PINA

 

PINA

 

Starring Pina Bausch, Regina Advento and Malou Airaudo

 

Written and directed by Wim Wenders

 

Running time 103 min

 

MPAA Rating Not Rated but probably a PG-13

 

Selig Film Rating Cable

 

Pina is not the Rupert Holmes story nor is going to have a sequel Colada.  Pina is the tribute to Pina Bausch, the German choreographer of the ‘Tanztheater’ style of dance.  Though she passed away in 2009, the film celebrates the life and vision, not the demise.

 

Some of the dance sequences take place on stage and others take place in the real world 

The dance is much more modern than classical. Some of the pieces run along the lines of comic, almost to the point of old style slapstick, but the performers are all well versed in movement.

 

The big set piece is Café Mueller which uses a table and chairs to convey emotional impact.  While a woman in white struggles with the obstacles, two other women are also on the stage and one of them is blind.  The male dancers both stop and help the woman in white.  Eventually, one dancer and the blind woman connect but it not a satisfying connection.   

 

In one scene, the stage is covered in soil and the dancers become a dirty mess as they move.  There also are some syncopated movements that pit young and old dancers with different degrees of talent.  A stage piece where a giant rock is the centerpiece and the dancers use water for movement is another hallmark bit of dance.

 

We also are treated to interviews with cast-members and others who knew Pina Bausch.  The vocals and the images were done at different times so we see who is talking, but not their lips moving.  While the image is just of the person looking at the camera, we can hear them discuss in loving tones about the deceased dance teacher.  These performers both admire and respect Pina Bausch and the work she produced.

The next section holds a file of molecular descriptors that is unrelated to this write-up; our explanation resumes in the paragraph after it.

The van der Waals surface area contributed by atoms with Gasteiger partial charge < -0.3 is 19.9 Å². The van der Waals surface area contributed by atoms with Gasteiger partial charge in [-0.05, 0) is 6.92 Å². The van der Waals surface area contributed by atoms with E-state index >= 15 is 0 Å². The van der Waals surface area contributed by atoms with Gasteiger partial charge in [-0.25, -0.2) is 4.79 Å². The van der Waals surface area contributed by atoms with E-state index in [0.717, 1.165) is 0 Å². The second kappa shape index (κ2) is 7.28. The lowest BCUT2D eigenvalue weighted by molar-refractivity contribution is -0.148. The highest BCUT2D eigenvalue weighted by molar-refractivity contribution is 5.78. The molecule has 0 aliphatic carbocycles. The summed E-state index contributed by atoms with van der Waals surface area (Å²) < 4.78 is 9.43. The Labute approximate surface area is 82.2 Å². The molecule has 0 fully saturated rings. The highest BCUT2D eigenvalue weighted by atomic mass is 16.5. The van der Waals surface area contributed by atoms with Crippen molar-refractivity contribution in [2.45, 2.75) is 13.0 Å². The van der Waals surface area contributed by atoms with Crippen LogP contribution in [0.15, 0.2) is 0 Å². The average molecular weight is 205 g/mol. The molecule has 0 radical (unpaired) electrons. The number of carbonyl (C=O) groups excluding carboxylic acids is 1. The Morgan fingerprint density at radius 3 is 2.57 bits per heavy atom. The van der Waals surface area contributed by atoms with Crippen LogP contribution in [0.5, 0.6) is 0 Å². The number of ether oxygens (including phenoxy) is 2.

The film is directed by Wim Wenders, the driving force behind Wings of Desire and The Buena Vista Social Club both films that used music to carry the film along.  We see the ‘how’ of the work of Pina Bausch, just not the why.  It presents the works and not the creative process behind the works.  Consider this more of an introduction to the work of Pina Bausch and not an examination of the creative process. 

 

The biggest question about Pina is ‘Why is it in 3D?’   There seems to be no good reason the technology is used in the film.  It does not drive the story forward.  While the images look great using the technology, it probably would look just as good without the added dimension.   

 

Pina is nominated for the Oscar and has a very strong chance of winning.  It is just the kind of film the Academy likes.  But, it is not really a general audience film.  It has a niche appeal and will do well with the art house crowd. 

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